View Full Version : Baker model B shotgun
August 4, 2000, 07:19 PM
I was in the local gunshop this afternoon and I saw that they had an old Baker Model B shotgun, the kind where the front trigger acts as the action opener by pushing forward on it. The gun has no finish remaining on the metal, which is smooth with all the markings clear and sharp, the damascus pattern stands out clear enough on the barrels, it has a small amount of scroll engraving on the hammers and around the boarders of the metal parts. The bores have some pitting forward of the chambers, but are still mostly bright and shiny. The stock is in excellent condiditon with all the finish and a few nicks and dings, the checkering is still sharp. The gunshop is asking $399 for this gun, does that sound reasonable?
August 5, 2000, 08:35 AM
Alex, I just read the 21st Ed. Blue Book's sections on W.H.Baker and Baker Gun & Forging Co. and didn't see a Model B.(I do this to learn a little.)Before I assume you are referring to a W.H.Baker, what company is marked on the gun? The Baker bros. sold an interest to L.C.Smith, who dropped the Baker name in 1883. In 1888 they sold the co. to the Hunter bros. and it became Baker Gun & Forging and made the New Baker(in addition to the Ithaca.) Then Hunter Arms made the L.C.Smith for 60 yrs. until Marlin bought them in the early 40's.
Anyway, with that disclaimer, I quote: "Baker guns were originally made in 10 and 12ga. and unusual in that the opening mechanism was operated by pressing forward on the front trigger. While relatively rare, most original Baker guns do not have a lot of original finish remaining. Most specimens are priced in the $400-850 range, assuming finish is less than 10%. If condition is better than 40%...evaluate individually."
Under Baker Gun & Forging: "Original damascus guns in 80% or better condition with bright case colors will approach the values of steel bbl. counterparts. Check for short chambers and make sure bbls. haven't been shortened." The New Baker model, exposed hammers, damascus .bbl., extractors: 100%=$350 down to 60%=$150. This is the least expensive of the Baker Gun & Forging models.
Hope this helps some. John
August 5, 2000, 08:44 AM
My resource(Side by Sides of the World by Charles E. Carder) lists two different Bakers, one English and one American. I suspect yours is the American.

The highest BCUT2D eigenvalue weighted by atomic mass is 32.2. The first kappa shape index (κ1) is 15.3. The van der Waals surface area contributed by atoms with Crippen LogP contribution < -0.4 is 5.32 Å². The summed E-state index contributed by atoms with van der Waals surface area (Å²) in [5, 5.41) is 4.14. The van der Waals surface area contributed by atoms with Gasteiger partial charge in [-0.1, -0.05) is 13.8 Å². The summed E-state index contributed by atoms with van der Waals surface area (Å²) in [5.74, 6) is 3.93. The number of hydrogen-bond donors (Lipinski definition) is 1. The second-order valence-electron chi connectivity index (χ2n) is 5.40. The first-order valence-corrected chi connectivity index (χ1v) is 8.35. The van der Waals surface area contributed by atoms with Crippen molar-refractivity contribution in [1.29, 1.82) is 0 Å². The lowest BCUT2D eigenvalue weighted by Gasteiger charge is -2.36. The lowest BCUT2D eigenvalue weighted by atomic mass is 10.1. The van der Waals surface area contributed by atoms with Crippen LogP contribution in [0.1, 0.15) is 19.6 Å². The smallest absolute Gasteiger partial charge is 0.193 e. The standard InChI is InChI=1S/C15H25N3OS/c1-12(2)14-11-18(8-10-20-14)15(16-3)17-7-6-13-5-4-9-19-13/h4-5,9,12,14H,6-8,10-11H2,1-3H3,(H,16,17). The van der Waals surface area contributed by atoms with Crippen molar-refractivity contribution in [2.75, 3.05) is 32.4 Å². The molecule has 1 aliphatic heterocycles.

BAKER GUN CO, W.H.; William H. Baker [1835-1889] was a master gunsmith and a very inventive designer. In 1875 he moved to syracuse, New York, and began manufacturing shotguns. About 1878 he, his brother (Dr. Ellis L. Baker) and the Smith brothers (Lyman C. and Leroy H.) established the new firm of W.H.BAKER & COMPANY for the purpose of manufacturing shotguns. The partnership lasted only two years, at which time Lyman C Smith bought out the partners shares and renamed the company L.C. SMITH, MAKER OF THE BAKER GUN. Soon after, W.H.Baker moved to Ithaca NY and with several partners established the new ITHACA GUN COMPANY. In 1887 he returned to Syracuse to work for his brother who had formed a small forging company known as the SYRAACUSE FORGING COMPANY. They manufactured carriage part and hammer shotguns until a fire put them out of business. The Baker brothers then took their forging business to Batavia NY and continued to produce carriage parts, and later automobile parts, along with the growing shotugn production. Upon William's death, Dr. Ellis L. Baker gave up his medical practice to actively take control of the company, which he renamed the BAKER GUN & FORGING COMPANY. Ellis died in 1899, however the company continued the forging of auto parts and the manufacturing of shotguns until 1919 when the H.D. Folsom Company of New York City bought out the gun portion of the business. William H. Baker held many patents and is credited with the design of the Baker guns, the early L.C. Smith guns and the first Ithaca guns. Barrels for Baker guns were imported Belgian Damascus, English Twist, or German Krupp steel. Great care adn attention was taken to assure correct patterns and accuracy. Baker porduced sidelock guns with and without hammers, and boxlock type guns with hammers.